Pacific bandwidth specialist Pacnet is making a substantial move deeper into the CDN business. Two years ago, they stuck a toe into the CDN pool by starting to resell Internap’s CDN services. But as with many telecommunications companies efforts at the time, little had ever come of it. Today though that has changed, as Pacnet announced their intention to deploy a CDN of their own based on technology licensed from EdgeCast aimed at content creators in the media, entertainment, and gaming industries.
The new CDN offering will be in place by the end of 2011, with PoPs in the major Asian markets. Pacnet will leverage its submarine cable footprint, which crisscrosses the region. That will give them control over bandwidth costs, and while pricing is falling on Asian and Transpacific routes, it’s still higher than in the US and Europe. Perhaps those Data Landing Stations they have been working on over the past year will also come into play.
For EdgeCast, this is another large carrier partner to go with its announced partners DT, Global Crossing, Telus, and AAPT, as well as its unannounced but known foothold at AT&T. EdgeCast has aggressively pursued such partnerships with telecommunications companies, some being simple reselling deals with others licensing their technology in full. The company has been growing at a high rate lately – making a run at the sector’s leaders even as Limelight seems disenchanted with the whole thing.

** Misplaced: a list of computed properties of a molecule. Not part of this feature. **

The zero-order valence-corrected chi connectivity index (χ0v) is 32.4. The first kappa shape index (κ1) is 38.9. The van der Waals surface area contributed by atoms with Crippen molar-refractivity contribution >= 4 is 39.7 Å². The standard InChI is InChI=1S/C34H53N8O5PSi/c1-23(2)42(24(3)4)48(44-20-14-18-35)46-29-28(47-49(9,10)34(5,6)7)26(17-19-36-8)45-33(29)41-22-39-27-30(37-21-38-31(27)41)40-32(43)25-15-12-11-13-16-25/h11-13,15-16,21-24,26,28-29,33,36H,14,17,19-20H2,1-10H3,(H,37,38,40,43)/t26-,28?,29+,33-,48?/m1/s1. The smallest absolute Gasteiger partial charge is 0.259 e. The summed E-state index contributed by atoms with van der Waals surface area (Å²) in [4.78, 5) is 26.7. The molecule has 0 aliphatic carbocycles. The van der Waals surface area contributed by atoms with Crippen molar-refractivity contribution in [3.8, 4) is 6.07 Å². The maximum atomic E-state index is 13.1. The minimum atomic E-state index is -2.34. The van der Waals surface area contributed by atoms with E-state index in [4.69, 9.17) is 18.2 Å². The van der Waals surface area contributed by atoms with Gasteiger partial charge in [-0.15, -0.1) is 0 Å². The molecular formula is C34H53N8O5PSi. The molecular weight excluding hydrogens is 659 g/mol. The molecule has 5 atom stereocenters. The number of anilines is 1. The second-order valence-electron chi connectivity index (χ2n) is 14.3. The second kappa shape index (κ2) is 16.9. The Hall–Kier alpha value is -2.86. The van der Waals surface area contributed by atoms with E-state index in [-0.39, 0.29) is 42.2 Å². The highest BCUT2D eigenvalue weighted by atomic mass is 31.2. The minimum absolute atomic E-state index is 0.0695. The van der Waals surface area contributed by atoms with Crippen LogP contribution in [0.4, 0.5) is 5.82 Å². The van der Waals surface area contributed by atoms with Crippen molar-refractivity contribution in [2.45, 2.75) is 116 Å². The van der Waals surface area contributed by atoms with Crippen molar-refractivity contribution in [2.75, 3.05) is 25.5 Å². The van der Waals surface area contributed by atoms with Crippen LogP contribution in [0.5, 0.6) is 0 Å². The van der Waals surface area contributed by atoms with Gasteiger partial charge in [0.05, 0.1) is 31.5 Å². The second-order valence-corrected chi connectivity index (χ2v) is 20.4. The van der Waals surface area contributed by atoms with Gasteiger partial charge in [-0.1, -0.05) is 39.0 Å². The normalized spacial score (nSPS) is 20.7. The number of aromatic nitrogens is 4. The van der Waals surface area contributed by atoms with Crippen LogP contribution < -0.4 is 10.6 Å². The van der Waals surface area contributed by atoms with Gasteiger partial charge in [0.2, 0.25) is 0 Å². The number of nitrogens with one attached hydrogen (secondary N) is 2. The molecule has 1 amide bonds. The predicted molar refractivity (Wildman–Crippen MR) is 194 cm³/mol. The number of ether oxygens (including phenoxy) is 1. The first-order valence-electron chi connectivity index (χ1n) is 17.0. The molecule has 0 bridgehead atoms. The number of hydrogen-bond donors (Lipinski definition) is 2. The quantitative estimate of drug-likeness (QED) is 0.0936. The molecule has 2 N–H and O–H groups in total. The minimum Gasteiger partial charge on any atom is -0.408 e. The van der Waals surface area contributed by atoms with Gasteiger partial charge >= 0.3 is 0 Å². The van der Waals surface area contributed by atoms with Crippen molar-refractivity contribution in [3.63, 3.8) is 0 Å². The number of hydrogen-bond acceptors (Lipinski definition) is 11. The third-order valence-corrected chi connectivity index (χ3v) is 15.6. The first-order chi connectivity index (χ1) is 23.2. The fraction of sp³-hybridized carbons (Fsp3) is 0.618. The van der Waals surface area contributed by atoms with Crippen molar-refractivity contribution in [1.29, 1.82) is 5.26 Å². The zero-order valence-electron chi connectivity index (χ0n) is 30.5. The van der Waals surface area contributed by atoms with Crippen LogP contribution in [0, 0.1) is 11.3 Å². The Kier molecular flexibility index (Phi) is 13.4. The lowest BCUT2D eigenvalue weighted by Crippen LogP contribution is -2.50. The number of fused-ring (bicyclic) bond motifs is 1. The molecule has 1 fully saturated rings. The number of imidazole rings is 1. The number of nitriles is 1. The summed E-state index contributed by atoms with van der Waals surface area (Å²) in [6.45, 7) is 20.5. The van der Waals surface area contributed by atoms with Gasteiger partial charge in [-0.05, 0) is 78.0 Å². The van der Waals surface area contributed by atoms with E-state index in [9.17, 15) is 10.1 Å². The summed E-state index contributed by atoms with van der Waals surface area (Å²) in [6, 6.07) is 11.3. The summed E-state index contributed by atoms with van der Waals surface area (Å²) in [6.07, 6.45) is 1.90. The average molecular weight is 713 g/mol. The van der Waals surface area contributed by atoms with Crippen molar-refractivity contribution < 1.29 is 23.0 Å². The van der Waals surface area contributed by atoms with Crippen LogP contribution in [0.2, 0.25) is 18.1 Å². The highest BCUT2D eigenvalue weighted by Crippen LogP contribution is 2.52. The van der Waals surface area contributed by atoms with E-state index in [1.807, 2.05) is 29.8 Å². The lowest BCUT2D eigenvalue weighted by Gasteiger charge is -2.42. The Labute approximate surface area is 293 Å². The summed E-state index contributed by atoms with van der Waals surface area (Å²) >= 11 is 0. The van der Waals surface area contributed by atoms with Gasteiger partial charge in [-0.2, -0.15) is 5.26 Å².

A key feature here is that Pacnet’s CDN will be part of EdgeCast’s federation, allowing it to exchange CDN traffic not only with EdgeCast’s flagship CDN, but also with other EdgeCast partners who have licensed the same software. That means that Pacnet doesn’t have to build a worldwide CDN in order to make progress. All it needs to do is build nodes within its footprint, taking full advantage of its network and datacenter infrastructure. Likewise, EdgeCast can focus on its global footprint while depending on Pacnet’s deeper coverage in Asia for depth where it doesn’t make sense for them to build out.
Such federations are a growing topic of the CDN industry, however setting up a content peering system between disparate technological platforms is still at an early stage of development. EdgeCast’s wholesale approach seeks to build its own federated CDN ecosystem via this type of licensing, letting it share some of the benefits of owning the underlying network infrastructure through its partners. Pacnet’s assets seem perfect in this role, with nodes around the Pacific rim and relationships across the region that take a long time to duplicate.
There have been rumors now and then over the past few years that Pacnet’s private equity owners are looking to sell the company, but nothing has come of them yet.